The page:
If you don’t want to use daily bars, you circumvent by changing the code to intraday data, for example, in minutes, and easily program it to send an order at whatever time you like. We use Amibroker and Tradestation, and this is done by coding sections in different timeframes.
How to buy at the close without using an at-the-close order in Amibroker
You don’t need to change to minute bars bar in Amibroker. Amibroker has a function that lets you count the remaining seconds of the bar and thus you can easily use daily bars. In our Amibroker course, we have a separate lesson that covers how to do this.
We believe it’s simpler in Amibroker than in Tradestation to do this:
How to buy at the close without using an at-the-close order in Tradestation
First, you need to count the minutes in the session you want to trade.
For example, if the trading day is from 0930 to 1600 you have 6.5 hours of trading. That is the same as 390 minutes of trading.
Second, you need to make a chart with 390 min bars instead of daily bars. Start with that.
When this is done you need to make a “session” using the session function in Tradestation. For this session, you can use 0930-1559 as a session. You can also use 0930-1558 or any other number that you like better.
When you apply this session to the chart you just made earlier you can trade on close live with Tradestation.
To buy/enter the next day’s open
For practical reasons, this is the easiest option.
You scan your systems today after the close and figure out the buys and sells. Then you place orders for tomorrow’s open. This is a method that suits most traders, mostly for practical reasons.
(That said, often the results deteriorate compared to the trades at the close because you miss the frequent overnight gains.)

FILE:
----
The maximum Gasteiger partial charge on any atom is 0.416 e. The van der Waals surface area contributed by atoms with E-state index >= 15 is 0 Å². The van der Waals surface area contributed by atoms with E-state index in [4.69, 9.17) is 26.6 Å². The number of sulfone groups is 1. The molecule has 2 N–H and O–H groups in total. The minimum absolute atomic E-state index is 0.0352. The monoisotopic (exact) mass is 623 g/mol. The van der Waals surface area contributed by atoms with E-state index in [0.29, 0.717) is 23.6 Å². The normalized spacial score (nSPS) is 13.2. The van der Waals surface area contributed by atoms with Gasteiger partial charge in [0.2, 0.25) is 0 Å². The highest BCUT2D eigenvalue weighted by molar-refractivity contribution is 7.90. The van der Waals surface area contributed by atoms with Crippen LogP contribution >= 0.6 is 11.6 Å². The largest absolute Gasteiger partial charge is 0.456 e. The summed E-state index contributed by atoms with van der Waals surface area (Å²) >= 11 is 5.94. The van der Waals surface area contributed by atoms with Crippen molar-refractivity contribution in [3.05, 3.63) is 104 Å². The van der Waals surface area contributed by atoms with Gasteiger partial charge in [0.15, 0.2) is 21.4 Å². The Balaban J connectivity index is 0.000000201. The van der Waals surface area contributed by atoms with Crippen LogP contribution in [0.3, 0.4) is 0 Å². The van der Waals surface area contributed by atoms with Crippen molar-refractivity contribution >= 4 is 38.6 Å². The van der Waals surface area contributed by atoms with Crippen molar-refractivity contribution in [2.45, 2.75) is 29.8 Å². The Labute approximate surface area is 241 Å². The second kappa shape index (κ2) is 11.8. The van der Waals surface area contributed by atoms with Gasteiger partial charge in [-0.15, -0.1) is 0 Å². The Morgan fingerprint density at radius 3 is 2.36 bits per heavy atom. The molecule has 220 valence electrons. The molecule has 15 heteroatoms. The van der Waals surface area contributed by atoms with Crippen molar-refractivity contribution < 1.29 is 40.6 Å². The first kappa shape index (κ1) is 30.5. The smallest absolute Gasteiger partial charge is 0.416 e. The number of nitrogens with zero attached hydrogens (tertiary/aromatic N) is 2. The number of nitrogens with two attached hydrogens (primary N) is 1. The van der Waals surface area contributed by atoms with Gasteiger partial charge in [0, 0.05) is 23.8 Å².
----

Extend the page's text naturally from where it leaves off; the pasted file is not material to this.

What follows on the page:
For this method, you might want to consider using an OPG limit order, or a limit limit order after the open. However, please be aware that the low print frequently is a “fake” print and your backtest might not reflect real trades. Also, some low print trade thinly leaving you with a partial fill or no fill at all.
Opening order (OPG), market-on-open (MOO), or limit-on-open (LOO) order
AN OPG order is a market or limit order on the open. The NYSE uses the specialist system, while the Nasdaq uses an “opening cross”. You can send a market order, or you can send a limit order. Moreover, you can send your OPG order to any exchange you want. Mostly, this is either sent to the NYSE or the Nasdaq.
The opening price is simply the price where the greatest number of buyers and sellers are met. This means many orders will not be filled, except for market orders. Up until 2010, it was very profitable to trade the OPG by using limit orders if you used some statistics and other tools. OPG trading strategies worked like a charm.
An OPG is canceled automatically when the stock starts trading.
To buy at open next day often involves a deterioration of the strategy